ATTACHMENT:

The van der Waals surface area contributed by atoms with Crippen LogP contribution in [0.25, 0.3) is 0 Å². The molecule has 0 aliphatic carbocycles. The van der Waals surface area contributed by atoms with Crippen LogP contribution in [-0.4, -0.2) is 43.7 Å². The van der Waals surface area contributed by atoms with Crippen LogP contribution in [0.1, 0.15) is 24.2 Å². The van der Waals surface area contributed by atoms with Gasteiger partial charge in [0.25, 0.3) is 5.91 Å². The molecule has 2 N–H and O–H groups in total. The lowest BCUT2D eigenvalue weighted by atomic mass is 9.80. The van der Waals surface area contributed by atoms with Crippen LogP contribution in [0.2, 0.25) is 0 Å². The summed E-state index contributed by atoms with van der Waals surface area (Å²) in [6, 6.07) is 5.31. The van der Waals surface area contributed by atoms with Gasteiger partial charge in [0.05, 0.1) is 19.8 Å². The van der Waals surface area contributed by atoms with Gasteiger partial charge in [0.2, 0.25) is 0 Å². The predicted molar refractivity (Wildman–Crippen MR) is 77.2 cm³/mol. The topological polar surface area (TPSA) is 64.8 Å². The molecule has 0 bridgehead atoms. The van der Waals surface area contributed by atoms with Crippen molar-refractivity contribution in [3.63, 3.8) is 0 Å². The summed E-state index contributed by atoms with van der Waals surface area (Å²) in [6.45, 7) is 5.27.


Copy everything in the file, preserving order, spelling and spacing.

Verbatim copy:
The van der Waals surface area contributed by atoms with Crippen LogP contribution in [0.25, 0.3) is 0 Å². The molecule has 0 aliphatic carbocycles. The van der Waals surface area contributed by atoms with Crippen LogP contribution in [-0.4, -0.2) is 43.7 Å². The van der Waals surface area contributed by atoms with Crippen LogP contribution in [0.1, 0.15) is 24.2 Å². The van der Waals surface area contributed by atoms with Gasteiger partial charge in [0.25, 0.3) is 5.91 Å². The molecule has 2 N–H and O–H groups in total. The lowest BCUT2D eigenvalue weighted by atomic mass is 9.80. The van der Waals surface area contributed by atoms with Crippen LogP contribution in [0.2, 0.25) is 0 Å². The summed E-state index contributed by atoms with van der Waals surface area (Å²) in [6, 6.07) is 5.31. The van der Waals surface area contributed by atoms with Gasteiger partial charge in [0.05, 0.1) is 19.8 Å². The van der Waals surface area contributed by atoms with Gasteiger partial charge in [0.2, 0.25) is 0 Å². The predicted molar refractivity (Wildman–Crippen MR) is 77.2 cm³/mol. The topological polar surface area (TPSA) is 64.8 Å². The molecule has 0 bridgehead atoms. The van der Waals surface area contributed by atoms with Crippen molar-refractivity contribution in [3.63, 3.8) is 0 Å². The summed E-state index contributed by atoms with van der Waals surface area (Å²) in [6.45, 7) is 5.27.